Tuesday, October 2, 2012

Eating a Pig's Foot

As I packed my freezer full of basil cubes, I found two pig's feet.  Being rather large, they took up a fair amount of space and I decided that it was time to pull them out of the deep freeze.  But what on earth was I to do with two piggy feet?  Looking at the leg end of the limb, they looked quite meaty, and somehow the blogosphere took me to an asian pork hock recipe.  Pork hock, pig foot, close enough.  Braising?  Always a good thing.  Asian flavours?  Ditto.

I was set.

My day started early with work in the morning.  Once I got home, around 10:30am, I set off to my local Asian market to gather a few ingredients not in my pantry.  I had everything but the coriander root, the black cardamom, the white peppercorns, the cane sugar and the young coconut.  That tells you how many spices this recipe calls for.  Unfortunately, I couldn't find any coriander root.

The black cardamom is very different from green cardamom, a spice I am familiar with.  At first, I thought to just use the green, but once I smelled the black, I realized it was necessary.  The two are not at all alike.  Black cardamom has a strong medicinal smell, with hints of eucalyptus and spice.  It's intense.  The white peppercorn is brighter than its black counterpart, with hints of citrus.  And the young coconut water is just beautiful, fresh and juicy smelling, far subtler than coconut milk.  It's also quite fun hacking into the coconut to release the water!


1) This is not a recipe to rush or skip steps.  Pork feet need time and moisture and heat to bring out their beauty.  If any food item is an ugly duckling, it is a pig's foot.  Start by boiling your feet in water and salt for three minutes.  This gets rid of impurities or another way of looking at it, washes your feet very well. As they boil, skim off any foamy material that might rise to the top of your pot.

2) After three minutes in the boiling foot bath, dump the contents into a colander and let your feet drain.  You are about to fry them in hot oil and want the skin as dry as possible to avoid splattering.  As the feet are drying, heat up the oil in a heavy bottomed pot or wok.  Take one of the feet and delicately dip a toe into the oil, if it doesn't make a loud frying noise then your oil isn't hot enough.  Let it heat up more.  Once your oil is nice and hot, fry all sides of your pig feet so that they are a crisp golden brown.  A side benefit to the deep frying is whatever remaining hair might be on the pig is fried to bits!  Please see exhibit b to your left.

3) Once your pig bits are fried, pull them out and drain all but a tablespoon of oil out of your pot.  Be careful, hot oil is hot!  Now add your ginger and garlic and fry until fragrant - this shouldn't take long.  Then add in all your spices with the exception of the white peppercorns and fry for another minute or so.  I would only use one black cardamom pod because they are quite intense.  The smell as you are add the spices is unbelievably delicious!  Star anise is one of my favorites and the black cardamom is darkly fascinating.  I'm not quite ready to say that I love it but perhaps with time.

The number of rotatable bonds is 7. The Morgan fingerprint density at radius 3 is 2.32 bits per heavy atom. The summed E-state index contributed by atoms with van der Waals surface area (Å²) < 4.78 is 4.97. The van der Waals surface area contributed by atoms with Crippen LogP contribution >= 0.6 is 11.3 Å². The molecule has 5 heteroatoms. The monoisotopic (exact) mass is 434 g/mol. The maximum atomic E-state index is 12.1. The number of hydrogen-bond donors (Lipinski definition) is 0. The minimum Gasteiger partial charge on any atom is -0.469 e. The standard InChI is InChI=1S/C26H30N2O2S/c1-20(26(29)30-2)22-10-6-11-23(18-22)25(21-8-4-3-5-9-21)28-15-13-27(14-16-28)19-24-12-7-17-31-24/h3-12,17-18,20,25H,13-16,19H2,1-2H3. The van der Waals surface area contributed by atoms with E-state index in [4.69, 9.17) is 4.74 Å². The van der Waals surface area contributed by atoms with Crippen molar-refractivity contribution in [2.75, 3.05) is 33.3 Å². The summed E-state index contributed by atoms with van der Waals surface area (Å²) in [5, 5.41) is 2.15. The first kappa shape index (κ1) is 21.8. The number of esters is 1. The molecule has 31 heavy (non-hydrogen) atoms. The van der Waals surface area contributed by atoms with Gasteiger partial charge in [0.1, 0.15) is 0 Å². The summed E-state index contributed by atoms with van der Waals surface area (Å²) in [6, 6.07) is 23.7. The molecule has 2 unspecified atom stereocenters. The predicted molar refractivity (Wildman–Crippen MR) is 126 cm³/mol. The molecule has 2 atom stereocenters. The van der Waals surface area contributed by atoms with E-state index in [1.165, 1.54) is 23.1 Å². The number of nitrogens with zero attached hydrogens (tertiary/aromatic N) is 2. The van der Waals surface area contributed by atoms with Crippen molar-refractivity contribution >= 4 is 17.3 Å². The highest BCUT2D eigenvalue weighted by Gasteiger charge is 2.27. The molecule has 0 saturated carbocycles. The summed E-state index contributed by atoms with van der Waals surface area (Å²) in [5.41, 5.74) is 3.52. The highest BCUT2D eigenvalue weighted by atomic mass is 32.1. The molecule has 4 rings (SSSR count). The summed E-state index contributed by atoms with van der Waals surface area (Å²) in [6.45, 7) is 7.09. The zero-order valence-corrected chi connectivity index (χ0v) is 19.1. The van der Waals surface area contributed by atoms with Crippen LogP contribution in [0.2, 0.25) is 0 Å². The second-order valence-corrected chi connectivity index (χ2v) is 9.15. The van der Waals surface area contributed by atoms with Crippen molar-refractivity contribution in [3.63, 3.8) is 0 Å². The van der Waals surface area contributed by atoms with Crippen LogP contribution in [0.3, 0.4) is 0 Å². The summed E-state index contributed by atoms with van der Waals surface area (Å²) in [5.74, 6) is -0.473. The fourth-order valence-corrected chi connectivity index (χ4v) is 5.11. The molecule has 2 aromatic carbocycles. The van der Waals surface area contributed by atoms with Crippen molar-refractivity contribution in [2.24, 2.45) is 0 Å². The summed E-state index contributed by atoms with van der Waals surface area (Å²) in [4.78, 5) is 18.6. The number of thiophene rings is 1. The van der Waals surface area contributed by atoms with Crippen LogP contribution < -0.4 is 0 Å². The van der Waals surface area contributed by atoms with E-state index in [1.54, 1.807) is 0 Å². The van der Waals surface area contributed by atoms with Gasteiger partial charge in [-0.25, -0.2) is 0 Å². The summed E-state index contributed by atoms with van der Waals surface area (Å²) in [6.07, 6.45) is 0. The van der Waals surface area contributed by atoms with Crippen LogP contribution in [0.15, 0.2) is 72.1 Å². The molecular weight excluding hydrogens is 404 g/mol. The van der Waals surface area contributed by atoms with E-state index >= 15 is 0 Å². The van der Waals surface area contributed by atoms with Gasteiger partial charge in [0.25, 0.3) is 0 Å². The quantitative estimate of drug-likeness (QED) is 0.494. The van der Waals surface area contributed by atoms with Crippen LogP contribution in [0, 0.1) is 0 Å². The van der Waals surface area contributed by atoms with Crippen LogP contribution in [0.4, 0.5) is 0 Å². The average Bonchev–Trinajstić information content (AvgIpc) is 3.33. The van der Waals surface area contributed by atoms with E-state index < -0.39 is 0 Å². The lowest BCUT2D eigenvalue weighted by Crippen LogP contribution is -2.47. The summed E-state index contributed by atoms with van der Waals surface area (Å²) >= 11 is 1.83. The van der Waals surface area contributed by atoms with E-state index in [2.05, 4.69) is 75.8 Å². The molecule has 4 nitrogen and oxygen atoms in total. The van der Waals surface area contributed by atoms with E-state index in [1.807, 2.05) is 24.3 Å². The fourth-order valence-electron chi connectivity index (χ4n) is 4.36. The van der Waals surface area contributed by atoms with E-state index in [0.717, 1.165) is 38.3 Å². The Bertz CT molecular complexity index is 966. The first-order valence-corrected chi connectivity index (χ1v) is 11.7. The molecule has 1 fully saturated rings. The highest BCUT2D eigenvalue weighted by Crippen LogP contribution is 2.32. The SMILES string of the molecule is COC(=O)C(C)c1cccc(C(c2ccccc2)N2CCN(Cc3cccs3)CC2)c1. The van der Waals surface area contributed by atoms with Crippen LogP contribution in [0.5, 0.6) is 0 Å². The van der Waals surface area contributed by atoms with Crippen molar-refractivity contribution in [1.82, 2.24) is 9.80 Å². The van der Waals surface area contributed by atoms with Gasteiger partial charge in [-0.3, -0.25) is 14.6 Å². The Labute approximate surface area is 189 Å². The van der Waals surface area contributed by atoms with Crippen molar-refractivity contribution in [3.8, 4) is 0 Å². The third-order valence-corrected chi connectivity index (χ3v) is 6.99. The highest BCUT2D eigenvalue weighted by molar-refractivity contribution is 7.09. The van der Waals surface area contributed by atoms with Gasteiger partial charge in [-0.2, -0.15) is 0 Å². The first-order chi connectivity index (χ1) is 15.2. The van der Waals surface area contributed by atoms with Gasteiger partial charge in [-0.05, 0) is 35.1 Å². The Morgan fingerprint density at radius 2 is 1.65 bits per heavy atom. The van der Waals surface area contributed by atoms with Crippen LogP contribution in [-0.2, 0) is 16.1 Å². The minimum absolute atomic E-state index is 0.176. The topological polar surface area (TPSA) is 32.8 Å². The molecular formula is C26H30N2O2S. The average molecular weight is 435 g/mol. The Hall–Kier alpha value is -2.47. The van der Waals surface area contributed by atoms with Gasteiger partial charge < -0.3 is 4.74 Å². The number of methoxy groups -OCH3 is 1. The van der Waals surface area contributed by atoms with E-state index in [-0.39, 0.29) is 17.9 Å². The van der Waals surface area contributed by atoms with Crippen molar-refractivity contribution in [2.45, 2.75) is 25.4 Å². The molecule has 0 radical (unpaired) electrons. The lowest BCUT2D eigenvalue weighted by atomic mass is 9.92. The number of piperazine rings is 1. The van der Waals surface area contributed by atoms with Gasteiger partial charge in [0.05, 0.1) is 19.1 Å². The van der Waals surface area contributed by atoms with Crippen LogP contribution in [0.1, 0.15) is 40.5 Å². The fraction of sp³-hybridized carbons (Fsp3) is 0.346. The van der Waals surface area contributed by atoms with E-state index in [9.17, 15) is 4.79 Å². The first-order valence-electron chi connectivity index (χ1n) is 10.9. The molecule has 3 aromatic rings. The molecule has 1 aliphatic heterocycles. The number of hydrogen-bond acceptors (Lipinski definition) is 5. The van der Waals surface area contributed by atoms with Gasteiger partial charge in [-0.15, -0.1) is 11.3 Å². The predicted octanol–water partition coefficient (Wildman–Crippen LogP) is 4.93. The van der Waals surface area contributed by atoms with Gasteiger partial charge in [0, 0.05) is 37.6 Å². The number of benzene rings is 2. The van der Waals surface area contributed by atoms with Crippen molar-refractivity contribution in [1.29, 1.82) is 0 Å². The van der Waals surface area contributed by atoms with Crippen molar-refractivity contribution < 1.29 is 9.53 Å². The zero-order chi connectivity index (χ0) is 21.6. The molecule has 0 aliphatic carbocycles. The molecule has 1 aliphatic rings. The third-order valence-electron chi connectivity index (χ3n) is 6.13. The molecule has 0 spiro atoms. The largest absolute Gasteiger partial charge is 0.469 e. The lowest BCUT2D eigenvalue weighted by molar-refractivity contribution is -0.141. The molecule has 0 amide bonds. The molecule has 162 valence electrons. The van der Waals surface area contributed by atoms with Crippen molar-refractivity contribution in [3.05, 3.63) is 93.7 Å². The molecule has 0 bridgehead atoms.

Finally add the rest of the ingredients with the exception of the coriander leaves (cilantro), bring to a boil and add the pork feet back in.  Whoo!  You are almost done.

4) Turn the whole thing down to low, put the lid on and let it brew for as long as possible.  Pork feet are full of tendons and collagen so need low and slow heat to break this all down.  If you rush them you will have a rubbery gross mess.  The recipe calls for four hours of cooking.  I had a nice long bike ride that night ending at 8:30pm so my feet had about seven hours of cooking.

I arrived home starving and tired and a big pot of pork feet sounded quite delicious.  The meat was so soft that it actually fell off the bones (there are many) as I tried to pull the feet out of the pot.  Once I finished fishing all the bits and pieces out I let them cool a little and then took all the bones out.  I only have one thing to say - pig feet are jelly-like and fatty and full of collagen.  While I'm not quite at a point where I can slurp on a whole foot, once it is pulled apart and sitting like a luscious pile of fat on beautiful steamed rice I am pretty happy to eat it all down.

The verdict: I am excited to try pig feet again in the future.  This recipe didn't sell me 100% just because of the black cardamom.  It had such a strong menthol, medicinal flavour that it really overwhelmed the other spices.  If I was going to try this recipe again, I might try it with just one bulb of cardamom or with none.

As a side note - my thrifty Scot self also really likes this recipe because my butcher only charged two bucks a foot.  How can you argue with that?

As well, I fried the pig skin before eating it.  Flabby skin just doesn't sound or feel or taste appealing to me whereas fried pig skin is one of my favourite things.  It could be my favorite thing, besides sweet potato.  So yeah.  I recommend doing that.  I would love to hear about other pig feet experiences.  Do you have a favorite way of cooking with them?  Is braised the best choice?  Do they just seem totally disgusting to you?  Tell me all!


Shonagh explores the guts of food in An Offal Experiment.

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